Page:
Ask baby boomers about adventure camps and they’ll probably say, “Outward Bound” ( Teen tours? Possibly “American Trails West” ( These granddaddies of youth adventure/travel have led thousands of young people in explorations across America for two generations. Still running strong, they offer trips ranging from rustic to resort. They have also spawned an industry of experiential learning programs that cover every corner of the world. For children and parents faced with so many exciting opportunities, the hardest challenge may be deciding which summer program to choose.

New Enthusiasm

“There is a new enthusiasm for outdoor and experiential programs. In the last decade we’ve awoken our environmental consciousness, and it’s saying, ‘You should get out more!’” says Morgan Tebeau, codirector of Shenandoah Summer Camp (, bordering Shenandoah National Park in Luray,Virginia.

“Travel programs have evolved into more than just summer adventure camps,” adds Ryan Lofgren, owner of The Wild Traveler (, which leads ecologically focused trips in Hawaii, Costa Rica, California and British Columbia. “Many now blend adventure, service and cultural immersion components. Students return home as global citizens with a genuine appreciation for other cultures and the impact they have had on other people.”

Mike Liese, founder and director of Sail Caribbean (, has run sailing, scuba and service programs in the British Virgin Islands since 1979 for grades 6 through college. He says, “Kids today have many more options, and the quality has improved considerably because program operators continually learn new and better ways to do things. Safety and communications have also improved. Parents are more involved and want their children to have challenging, adventurous summers while learning to be independent, to live with others and to work as a team.”

Overcoming Challenges

Tebeau agrees that families want a camp experience to add value to their child’s life. “Campers definitely want to make new friends and have fun at summer camp, but they also want the accomplishment of doing something challenging, whether it’s staying away from home, climbing a rock wall or building a one-match fire. Overcoming challenges is something children can apply to their daily lives,” he says.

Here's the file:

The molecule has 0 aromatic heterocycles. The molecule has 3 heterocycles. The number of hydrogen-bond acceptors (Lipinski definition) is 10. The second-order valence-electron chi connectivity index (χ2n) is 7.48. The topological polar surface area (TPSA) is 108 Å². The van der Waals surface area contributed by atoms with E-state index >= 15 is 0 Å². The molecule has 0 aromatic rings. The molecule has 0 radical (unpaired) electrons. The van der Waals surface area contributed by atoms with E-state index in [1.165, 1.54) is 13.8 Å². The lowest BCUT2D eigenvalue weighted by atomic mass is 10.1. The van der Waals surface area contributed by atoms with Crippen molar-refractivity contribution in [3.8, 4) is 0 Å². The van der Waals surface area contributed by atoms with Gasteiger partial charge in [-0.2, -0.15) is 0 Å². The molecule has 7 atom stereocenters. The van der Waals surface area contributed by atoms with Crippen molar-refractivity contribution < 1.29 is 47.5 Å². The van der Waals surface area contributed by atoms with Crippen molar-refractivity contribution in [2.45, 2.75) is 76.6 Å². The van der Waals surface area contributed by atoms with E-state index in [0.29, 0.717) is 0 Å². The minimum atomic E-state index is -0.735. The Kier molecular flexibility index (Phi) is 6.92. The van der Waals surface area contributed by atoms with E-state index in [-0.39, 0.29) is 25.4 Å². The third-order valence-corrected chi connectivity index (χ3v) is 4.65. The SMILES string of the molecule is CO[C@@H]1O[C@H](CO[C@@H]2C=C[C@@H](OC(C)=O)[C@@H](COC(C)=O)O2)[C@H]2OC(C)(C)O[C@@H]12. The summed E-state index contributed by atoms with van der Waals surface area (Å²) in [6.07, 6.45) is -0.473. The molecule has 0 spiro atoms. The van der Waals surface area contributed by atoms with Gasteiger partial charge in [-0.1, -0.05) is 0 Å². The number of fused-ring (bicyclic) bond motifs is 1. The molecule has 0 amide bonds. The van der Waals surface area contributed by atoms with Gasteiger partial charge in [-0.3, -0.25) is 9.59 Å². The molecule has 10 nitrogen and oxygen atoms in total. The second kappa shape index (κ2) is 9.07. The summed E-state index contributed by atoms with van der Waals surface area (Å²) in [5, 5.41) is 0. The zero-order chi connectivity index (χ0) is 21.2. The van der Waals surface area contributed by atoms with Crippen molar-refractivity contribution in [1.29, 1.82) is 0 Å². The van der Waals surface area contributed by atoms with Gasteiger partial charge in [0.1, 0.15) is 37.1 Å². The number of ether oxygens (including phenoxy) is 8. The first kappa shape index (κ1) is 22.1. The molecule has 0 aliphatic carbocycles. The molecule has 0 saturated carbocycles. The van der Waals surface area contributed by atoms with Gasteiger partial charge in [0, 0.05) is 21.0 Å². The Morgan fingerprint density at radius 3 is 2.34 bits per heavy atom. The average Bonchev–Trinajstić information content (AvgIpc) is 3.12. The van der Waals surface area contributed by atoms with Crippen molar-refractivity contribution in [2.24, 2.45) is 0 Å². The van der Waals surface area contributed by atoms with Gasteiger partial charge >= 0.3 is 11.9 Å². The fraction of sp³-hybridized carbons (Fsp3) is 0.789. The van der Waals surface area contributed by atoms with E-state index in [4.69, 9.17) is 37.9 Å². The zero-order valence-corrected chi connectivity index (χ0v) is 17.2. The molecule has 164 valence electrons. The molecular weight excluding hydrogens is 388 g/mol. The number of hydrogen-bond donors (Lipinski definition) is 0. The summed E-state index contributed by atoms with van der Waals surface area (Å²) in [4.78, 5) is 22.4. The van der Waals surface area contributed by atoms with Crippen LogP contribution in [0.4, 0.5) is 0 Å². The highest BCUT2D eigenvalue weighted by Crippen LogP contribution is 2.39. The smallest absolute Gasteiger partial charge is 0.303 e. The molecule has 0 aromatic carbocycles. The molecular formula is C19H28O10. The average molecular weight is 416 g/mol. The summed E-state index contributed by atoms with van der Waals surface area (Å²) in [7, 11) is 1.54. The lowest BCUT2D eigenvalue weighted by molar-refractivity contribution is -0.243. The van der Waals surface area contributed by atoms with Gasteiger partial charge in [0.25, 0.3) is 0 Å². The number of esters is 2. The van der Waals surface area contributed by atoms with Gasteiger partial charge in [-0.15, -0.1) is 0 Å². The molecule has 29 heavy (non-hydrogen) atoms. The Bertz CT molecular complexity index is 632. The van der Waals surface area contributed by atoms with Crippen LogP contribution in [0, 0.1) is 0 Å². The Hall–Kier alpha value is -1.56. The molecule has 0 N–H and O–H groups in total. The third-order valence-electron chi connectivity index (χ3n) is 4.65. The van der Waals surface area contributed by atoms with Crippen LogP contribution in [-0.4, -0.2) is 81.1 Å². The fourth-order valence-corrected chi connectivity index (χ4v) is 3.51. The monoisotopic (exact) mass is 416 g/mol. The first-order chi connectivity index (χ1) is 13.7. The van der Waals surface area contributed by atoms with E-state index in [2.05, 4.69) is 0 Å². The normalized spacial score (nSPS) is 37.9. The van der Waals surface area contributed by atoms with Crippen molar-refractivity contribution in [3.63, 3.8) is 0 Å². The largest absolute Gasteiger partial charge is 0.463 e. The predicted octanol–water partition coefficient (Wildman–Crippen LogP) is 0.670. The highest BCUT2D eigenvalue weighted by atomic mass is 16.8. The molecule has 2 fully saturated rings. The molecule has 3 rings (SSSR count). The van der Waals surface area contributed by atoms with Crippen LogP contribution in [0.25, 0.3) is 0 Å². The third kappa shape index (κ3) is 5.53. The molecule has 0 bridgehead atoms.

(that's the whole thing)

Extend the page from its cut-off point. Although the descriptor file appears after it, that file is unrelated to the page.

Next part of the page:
“Teens want to do something extraordinary,” says Mike Meighan, program director for ActionQuest (, which runs adventure trips in the Caribbean and Mediterranean seas, Galapagos, Australia, Tahiti and French Polynesia. “They want to step outside of their comfort zone. At the same time, parents are looking for an experience that delivers something beyond a fun time. They would like kids to develop real skills and personal growth.”

Those opportunities abound on ActionQuest’s adventures, where teens might learn to handle a tall ship around Corsica, swim with sea lions in Ecuador, explore archaeological excavations on Huahine, or study tropical marine biology on the Great Barrier Reef.

For even more exotic experiences, consider journeying with Where There Be Dragons (, whose trips often blend rugged treks with community service and cultural or language immersion experiences in China, Southeast Asia, the Himalayas, Latin America, Africa or the Middle East.

Closer to home, Shenandoah Summer Camp, located on the Sheridan School’s 130-acre Mountain Campus, eases children into outdoor skills with its Explorations Camp—a blend of traditional camp and adventure activities—for rising fourth through sixth graders. Programs become more challenging as children mature, culminating in the Ironman Camp for students entering 9th through 12th grades, where hang gliding, whitewater kayaking, caving and overnight backpacking are just some of the exciting adventures kids can experience.

Whether children are mountain climbing in Nepal or canoeing the New River, Jon Tebeau, codirector of Shenandoah Summer Camp, says safety is always at the forefront of every camp director’s mind. “For us, it begins with trained, highly qualified staff members who are college graduates and have experience both in adventure activities and working with youth, well-thought-out emergency action plans and quality programs built around the cornerstone of safety,” says Tebeau.

“Our staff are trained in Wilderness First Response. This intensive medical training allows staff to manage medical emergencies while facilitating adventure activities. We also stay in touch with staff while they are off-site to provide advice or advanced care as necessary. Our campus is seven miles from the closest medical facility. We maintain a five to one camper to staff ratio to help provide a secure program. We can assure parents that our staff will be competent in all aspects, from helping a child overcome homesickness to confidently completing a high ropes rescue,” Tebeau adds.

“Risks are inherent with any type of adventure program. Recognizing the risks is the key to minimizing the potential for accidents, so proper risk management is at the heart of every program. Over 30 years we’ve seen a lot, and we are always learning. We eliminate activities that are not core to the program’s mission. Our staff members are highly experienced and stay current with their certifications. We train both staff and students on safety procedures to prevent emergencies from happening. Fortunately, we mostly deal with band-aids and upset stomachs,” says Meighan.

It’s life-changing when kids find that they can do things they didn’t think they could do, whether that be traveling without a parent or literally scaling new heights. “When a young person docks a 50-foot boat alone, he feels a sense of independence and accomplishment that is real and important to him,” says Liese.

Meighan adds, “Our students are challenged to discover more about who they are, who they want to become, what’s important in life for them, and perhaps that the best things in life are not necessarily things.”